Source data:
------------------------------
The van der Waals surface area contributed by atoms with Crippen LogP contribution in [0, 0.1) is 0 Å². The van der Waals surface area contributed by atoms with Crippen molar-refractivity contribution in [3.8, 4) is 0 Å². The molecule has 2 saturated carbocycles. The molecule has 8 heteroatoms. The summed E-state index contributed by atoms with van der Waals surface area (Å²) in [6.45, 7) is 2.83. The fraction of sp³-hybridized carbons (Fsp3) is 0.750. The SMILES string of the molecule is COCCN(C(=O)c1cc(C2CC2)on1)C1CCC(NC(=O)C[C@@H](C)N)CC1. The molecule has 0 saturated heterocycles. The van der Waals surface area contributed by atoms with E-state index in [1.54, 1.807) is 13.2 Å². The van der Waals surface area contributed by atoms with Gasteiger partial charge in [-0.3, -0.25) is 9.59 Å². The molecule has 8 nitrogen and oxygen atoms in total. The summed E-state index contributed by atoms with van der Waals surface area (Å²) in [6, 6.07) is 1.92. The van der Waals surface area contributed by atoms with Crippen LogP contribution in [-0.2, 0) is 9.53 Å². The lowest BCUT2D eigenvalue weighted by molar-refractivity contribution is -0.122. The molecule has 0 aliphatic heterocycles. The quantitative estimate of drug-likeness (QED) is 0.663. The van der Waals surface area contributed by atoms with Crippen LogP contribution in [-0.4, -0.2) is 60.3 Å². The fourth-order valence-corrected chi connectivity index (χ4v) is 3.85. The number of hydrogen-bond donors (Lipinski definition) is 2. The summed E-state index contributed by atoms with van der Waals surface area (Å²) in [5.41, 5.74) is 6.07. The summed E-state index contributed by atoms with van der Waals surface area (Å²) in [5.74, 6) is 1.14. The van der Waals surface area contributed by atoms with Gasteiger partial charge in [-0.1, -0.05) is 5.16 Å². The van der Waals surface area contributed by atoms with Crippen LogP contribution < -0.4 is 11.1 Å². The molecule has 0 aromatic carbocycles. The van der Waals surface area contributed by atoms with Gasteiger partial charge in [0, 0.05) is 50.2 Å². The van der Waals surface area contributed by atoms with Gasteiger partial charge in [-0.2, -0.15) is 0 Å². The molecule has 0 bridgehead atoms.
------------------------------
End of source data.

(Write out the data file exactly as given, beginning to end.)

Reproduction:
The van der Waals surface area contributed by atoms with Crippen LogP contribution in [0, 0.1) is 0 Å². The van der Waals surface area contributed by atoms with Crippen molar-refractivity contribution in [3.8, 4) is 0 Å². The molecule has 2 saturated carbocycles. The molecule has 8 heteroatoms. The summed E-state index contributed by atoms with van der Waals surface area (Å²) in [6.45, 7) is 2.83. The fraction of sp³-hybridized carbons (Fsp3) is 0.750. The SMILES string of the molecule is COCCN(C(=O)c1cc(C2CC2)on1)C1CCC(NC(=O)C[C@@H](C)N)CC1. The molecule has 0 saturated heterocycles. The van der Waals surface area contributed by atoms with E-state index in [1.54, 1.807) is 13.2 Å². The van der Waals surface area contributed by atoms with Gasteiger partial charge in [-0.3, -0.25) is 9.59 Å². The molecule has 8 nitrogen and oxygen atoms in total. The summed E-state index contributed by atoms with van der Waals surface area (Å²) in [6, 6.07) is 1.92. The van der Waals surface area contributed by atoms with Crippen LogP contribution in [-0.2, 0) is 9.53 Å². The lowest BCUT2D eigenvalue weighted by molar-refractivity contribution is -0.122. The molecule has 0 aliphatic heterocycles. The quantitative estimate of drug-likeness (QED) is 0.663. The van der Waals surface area contributed by atoms with Crippen LogP contribution in [-0.4, -0.2) is 60.3 Å². The fourth-order valence-corrected chi connectivity index (χ4v) is 3.85. The number of hydrogen-bond donors (Lipinski definition) is 2. The summed E-state index contributed by atoms with van der Waals surface area (Å²) in [5.41, 5.74) is 6.07. The summed E-state index contributed by atoms with van der Waals surface area (Å²) in [5.74, 6) is 1.14. The van der Waals surface area contributed by atoms with Gasteiger partial charge in [-0.1, -0.05) is 5.16 Å². The van der Waals surface area contributed by atoms with Crippen LogP contribution < -0.4 is 11.1 Å². The molecule has 0 aromatic carbocycles. The van der Waals surface area contributed by atoms with Gasteiger partial charge in [0, 0.05) is 50.2 Å². The van der Waals surface area contributed by atoms with Gasteiger partial charge in [-0.2, -0.15) is 0 Å². The molecule has 0 bridgehead atoms.